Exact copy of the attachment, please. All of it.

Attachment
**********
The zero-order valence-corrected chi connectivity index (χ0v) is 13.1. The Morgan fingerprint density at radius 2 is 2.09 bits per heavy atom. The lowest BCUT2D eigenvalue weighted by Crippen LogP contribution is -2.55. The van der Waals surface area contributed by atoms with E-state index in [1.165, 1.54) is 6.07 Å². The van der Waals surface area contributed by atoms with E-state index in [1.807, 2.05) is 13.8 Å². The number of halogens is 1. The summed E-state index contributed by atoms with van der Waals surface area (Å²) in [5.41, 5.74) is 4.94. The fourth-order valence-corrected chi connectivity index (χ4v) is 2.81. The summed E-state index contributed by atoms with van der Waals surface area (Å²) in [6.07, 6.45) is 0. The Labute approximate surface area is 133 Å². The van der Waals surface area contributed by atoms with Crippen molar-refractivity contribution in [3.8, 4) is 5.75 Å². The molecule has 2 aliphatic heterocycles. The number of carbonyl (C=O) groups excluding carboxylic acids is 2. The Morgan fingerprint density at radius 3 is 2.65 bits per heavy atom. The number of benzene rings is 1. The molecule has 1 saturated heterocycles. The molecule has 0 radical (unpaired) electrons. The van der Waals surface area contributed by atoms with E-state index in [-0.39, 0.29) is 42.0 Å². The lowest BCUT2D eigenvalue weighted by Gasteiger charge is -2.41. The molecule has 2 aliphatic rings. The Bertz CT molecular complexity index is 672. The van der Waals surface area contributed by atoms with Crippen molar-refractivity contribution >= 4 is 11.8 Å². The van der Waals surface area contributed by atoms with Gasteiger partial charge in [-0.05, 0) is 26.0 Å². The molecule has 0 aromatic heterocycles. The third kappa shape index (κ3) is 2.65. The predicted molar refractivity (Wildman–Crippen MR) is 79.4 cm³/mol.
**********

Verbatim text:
The zero-order valence-corrected chi connectivity index (χ0v) is 13.1. The Morgan fingerprint density at radius 2 is 2.09 bits per heavy atom. The lowest BCUT2D eigenvalue weighted by Crippen LogP contribution is -2.55. The van der Waals surface area contributed by atoms with E-state index in [1.165, 1.54) is 6.07 Å². The van der Waals surface area contributed by atoms with E-state index in [1.807, 2.05) is 13.8 Å². The number of halogens is 1. The summed E-state index contributed by atoms with van der Waals surface area (Å²) in [5.41, 5.74) is 4.94. The fourth-order valence-corrected chi connectivity index (χ4v) is 2.81. The summed E-state index contributed by atoms with van der Waals surface area (Å²) in [6.07, 6.45) is 0. The Labute approximate surface area is 133 Å². The van der Waals surface area contributed by atoms with Crippen molar-refractivity contribution in [3.8, 4) is 5.75 Å². The molecule has 2 aliphatic heterocycles. The number of carbonyl (C=O) groups excluding carboxylic acids is 2. The Morgan fingerprint density at radius 3 is 2.65 bits per heavy atom. The number of benzene rings is 1. The molecule has 1 saturated heterocycles. The molecule has 0 radical (unpaired) electrons. The van der Waals surface area contributed by atoms with E-state index in [-0.39, 0.29) is 42.0 Å². The lowest BCUT2D eigenvalue weighted by Gasteiger charge is -2.41. The molecule has 2 aliphatic rings. The Bertz CT molecular complexity index is 672. The van der Waals surface area contributed by atoms with Crippen molar-refractivity contribution >= 4 is 11.8 Å². The van der Waals surface area contributed by atoms with Gasteiger partial charge in [-0.05, 0) is 26.0 Å². The molecule has 0 aromatic heterocycles. The third kappa shape index (κ3) is 2.65. The predicted molar refractivity (Wildman–Crippen MR) is 79.4 cm³/mol.